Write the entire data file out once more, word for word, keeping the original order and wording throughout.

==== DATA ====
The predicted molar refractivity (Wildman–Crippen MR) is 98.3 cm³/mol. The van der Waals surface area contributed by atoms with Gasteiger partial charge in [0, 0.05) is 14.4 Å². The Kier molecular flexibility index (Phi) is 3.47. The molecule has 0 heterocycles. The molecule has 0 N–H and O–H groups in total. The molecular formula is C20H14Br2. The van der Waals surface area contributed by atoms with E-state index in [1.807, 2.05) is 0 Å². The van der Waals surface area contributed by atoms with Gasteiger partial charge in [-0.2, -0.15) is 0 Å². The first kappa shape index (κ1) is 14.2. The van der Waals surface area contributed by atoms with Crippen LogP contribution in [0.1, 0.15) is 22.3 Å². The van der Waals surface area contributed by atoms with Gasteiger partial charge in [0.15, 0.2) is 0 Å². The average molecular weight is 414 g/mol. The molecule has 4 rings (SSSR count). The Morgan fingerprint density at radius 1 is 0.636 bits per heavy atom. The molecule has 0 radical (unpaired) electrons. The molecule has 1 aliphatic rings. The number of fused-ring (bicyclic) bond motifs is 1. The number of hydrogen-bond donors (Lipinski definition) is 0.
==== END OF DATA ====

The predicted molar refractivity (Wildman–Crippen MR) is 98.3 cm³/mol. The van der Waals surface area contributed by atoms with Gasteiger partial charge in [0, 0.05) is 14.4 Å². The Kier molecular flexibility index (Phi) is 3.47. The molecule has 0 heterocycles. The molecule has 0 N–H and O–H groups in total. The molecular formula is C20H14Br2. The van der Waals surface area contributed by atoms with E-state index in [1.807, 2.05) is 0 Å². The van der Waals surface area contributed by atoms with Gasteiger partial charge in [-0.2, -0.15) is 0 Å². The first kappa shape index (κ1) is 14.2. The van der Waals surface area contributed by atoms with Crippen LogP contribution in [0.1, 0.15) is 22.3 Å². The van der Waals surface area contributed by atoms with Gasteiger partial charge in [0.15, 0.2) is 0 Å². The average molecular weight is 414 g/mol. The molecule has 4 rings (SSSR count). The Morgan fingerprint density at radius 1 is 0.636 bits per heavy atom. The molecule has 0 radical (unpaired) electrons. The molecule has 1 aliphatic rings. The number of fused-ring (bicyclic) bond motifs is 1. The number of hydrogen-bond donors (Lipinski definition) is 0.